Is Individual Mandate Worse than “Public Option”?
Cato’s Michael Cannon has a commentary on the effects of an individual mandate to buy health insurance. His poster child is
chief spokesman critic of Obama’s health care proposals, Mitt Romney, who signed Massachusetts’ individual mandate into law:
In the three years since Massachusetts enacted its individual mandate, providers successfully lobbied to require 16 specific types of coverage under the mandate: prescription drugs, preventive care, diabetes self-management, drug-abuse treatment, early intervention for autism, hospice care, hormone replacement therapy, non-in-vitro fertility services, orthotics, prosthetics, telemedicine, testicular cancer, lay midwives, nurses, nurse practitioners and pediatric specialists.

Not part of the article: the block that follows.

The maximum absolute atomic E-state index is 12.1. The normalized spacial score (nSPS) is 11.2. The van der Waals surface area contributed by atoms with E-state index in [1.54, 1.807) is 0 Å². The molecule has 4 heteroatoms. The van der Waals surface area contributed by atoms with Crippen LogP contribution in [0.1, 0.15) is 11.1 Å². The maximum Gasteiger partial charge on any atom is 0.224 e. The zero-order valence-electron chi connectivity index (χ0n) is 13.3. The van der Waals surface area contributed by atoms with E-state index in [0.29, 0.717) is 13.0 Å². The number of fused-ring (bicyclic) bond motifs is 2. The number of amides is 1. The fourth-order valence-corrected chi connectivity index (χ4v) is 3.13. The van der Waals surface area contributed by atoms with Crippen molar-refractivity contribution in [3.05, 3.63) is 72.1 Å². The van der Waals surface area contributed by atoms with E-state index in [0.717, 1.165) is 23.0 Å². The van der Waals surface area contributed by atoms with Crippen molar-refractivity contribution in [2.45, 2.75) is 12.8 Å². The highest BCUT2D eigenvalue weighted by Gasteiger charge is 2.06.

The Massachusetts Legislature is considering more than 70 additional requirements.
Those requirements can increase premiums by 14 percent or more. Officials further increased premiums by imposing new limits on cost-sharing.
“The effect,” writes the Boston Globe, “has been to provide more comprehensive insurance than in most other states but also to raise costs.” Premiums are growing 21 to 46 percent faster than the national average, in part because Massachusetts’ individual mandate has effectively outlawed affordable health plans.